Well, that hasn’t exactly materialized. The Sharks (14-14-1) haven’t been impressive, but they’re ahead of Anaheim (11-13-5). The Ducks are currently third-last in the NHL, and have been the most disappointing team this season.
This would leave Canucks fans salivating at the prospect of having a high pick in the second round of the 2016 Draft, if not for the fact that Benning already moved the pick to Pittsburgh to acquire Brandon Sutter (more on that later).
Bieksa, for his part, has not been great in Anaheim. The snarly defenceman has 0 goals and just 3 assists in 29 games, and has the worst even strength Corsi of any Ducks blueliner. Bruce Boudreau plays him the second most minutes of any Ducks defenceman, which has to be because of his reputation, or else it is a serious indictment on Anaheim’s depth on defence.
To Montreal: Zack Kassian, 5th round pick (2016)
To Vancouver: Brandon Prust
Zack Kassian was supposed to be a big part of the Canucks’ future. Blessed with size and skill, Kassian was never able to put it all together for a sustained period of time in blue and green.
Still, many people preached patience with Kassian, not wanting to let a player with his potential get away.
Woke up to the worst news. Canucks trade Kassian. Wow. First Lack now the next Bert is gone and we give up a pick what is this team doing?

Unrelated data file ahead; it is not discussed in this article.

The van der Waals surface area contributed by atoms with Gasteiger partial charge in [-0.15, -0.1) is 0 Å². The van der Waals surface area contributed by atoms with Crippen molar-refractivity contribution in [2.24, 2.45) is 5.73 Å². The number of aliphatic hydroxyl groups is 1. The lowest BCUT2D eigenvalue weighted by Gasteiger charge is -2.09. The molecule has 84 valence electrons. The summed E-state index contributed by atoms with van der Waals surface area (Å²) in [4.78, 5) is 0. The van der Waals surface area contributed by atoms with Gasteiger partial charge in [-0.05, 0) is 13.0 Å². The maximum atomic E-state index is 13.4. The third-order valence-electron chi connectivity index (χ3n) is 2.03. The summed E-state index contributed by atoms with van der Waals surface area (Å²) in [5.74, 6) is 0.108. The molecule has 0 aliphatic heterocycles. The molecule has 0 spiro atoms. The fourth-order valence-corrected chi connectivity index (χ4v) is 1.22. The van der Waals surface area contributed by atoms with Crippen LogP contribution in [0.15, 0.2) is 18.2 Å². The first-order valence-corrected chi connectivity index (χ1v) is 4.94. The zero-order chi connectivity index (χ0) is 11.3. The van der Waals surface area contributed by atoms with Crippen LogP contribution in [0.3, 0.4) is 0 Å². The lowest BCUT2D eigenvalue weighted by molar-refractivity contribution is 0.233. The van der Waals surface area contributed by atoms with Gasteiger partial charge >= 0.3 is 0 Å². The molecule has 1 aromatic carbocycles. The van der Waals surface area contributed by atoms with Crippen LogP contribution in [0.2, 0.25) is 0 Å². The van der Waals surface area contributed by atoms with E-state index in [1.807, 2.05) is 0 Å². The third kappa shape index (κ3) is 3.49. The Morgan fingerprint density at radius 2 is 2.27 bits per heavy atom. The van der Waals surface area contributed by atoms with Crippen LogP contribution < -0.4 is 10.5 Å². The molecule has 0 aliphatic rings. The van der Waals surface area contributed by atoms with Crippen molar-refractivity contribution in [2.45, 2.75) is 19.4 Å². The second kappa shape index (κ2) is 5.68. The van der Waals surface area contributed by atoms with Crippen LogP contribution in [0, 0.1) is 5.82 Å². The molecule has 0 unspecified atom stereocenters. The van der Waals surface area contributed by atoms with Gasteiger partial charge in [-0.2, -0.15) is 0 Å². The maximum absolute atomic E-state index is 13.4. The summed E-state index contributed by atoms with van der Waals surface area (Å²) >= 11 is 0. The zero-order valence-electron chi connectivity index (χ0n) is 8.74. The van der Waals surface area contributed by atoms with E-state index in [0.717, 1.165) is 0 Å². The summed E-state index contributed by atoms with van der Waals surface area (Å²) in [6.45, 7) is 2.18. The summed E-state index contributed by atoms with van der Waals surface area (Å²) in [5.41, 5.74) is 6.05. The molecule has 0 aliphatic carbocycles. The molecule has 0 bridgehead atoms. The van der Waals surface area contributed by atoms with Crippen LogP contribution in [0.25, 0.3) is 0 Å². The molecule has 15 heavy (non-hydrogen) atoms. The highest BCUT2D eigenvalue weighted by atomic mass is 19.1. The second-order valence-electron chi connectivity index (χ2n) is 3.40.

— Brock B (@bbaker2004) July 1, 2015
Whispers of “off-ice issues” clouded Kassian’s time in Vancouver. We in the media can sometimes overreact to rumours like this, but this might not be one of those cases.
Kassian, of course, has not played a game for the Canadiens. He was involved in a car crash at 6:30 in the morning just days ahead of the Habs’ home opener. The driver of the vehicle was allegedly drunk. Kassian entered stage two of the NHL’s substance abuse program a day later.
Kassian was reinstated today, and promptly placed on waivers by Montreal.
Brandon Prust hasn’t been great in Vancouver, but he is serviceable and has some market value. Unfortunately for Kassian, I don’t think we can say the same for him at this moment in time.
— Ottokickeditin (@ottokickeditin) July 28, 2015
To Pittsburgh: Nick Bonino, Adam Clendening, 2nd round pick (2016)
To Vancouver: Brandon Sutter, 3rd round pick (2016)
This is a complicated one.
Brandon Sutter was seen by many as an upgrade to Nick Bonino. Some liked the deal, while others thought the premium paid (Adam Clendening and a swap of draft picks) was too high. Then there were many in the advanced stats community, who thought the Canucks got absolutely fleeced, viewing Sutter as a downgrade from Bonino.
Benning doubled down on Sutter, calling him a foundational player and giving him a pile of money in a contract extension. But that’s another story for another day. Let’s focus on the deal.
Bonino has 6 points in 28 games, so his production has to be considered a disappointment. He got in his first-career NHL fight last night, but I don’t believe Pittsburgh is counting on him becoming an enforcer. Clendening has had a hard time getting into Pittsburgh’s lineup, appearing in just 8 games, scoring 1 point.
Sutter’s time in Vancouver has been limited by injuries, but he did manage to put up 8 points in 16 games, showing some incredible versatility.
It’s hard to pick a winner/loser in most trades after just a few months, particularly trades that involve draft picks.
But for now, Benning is not looking too bad. Stay tuned.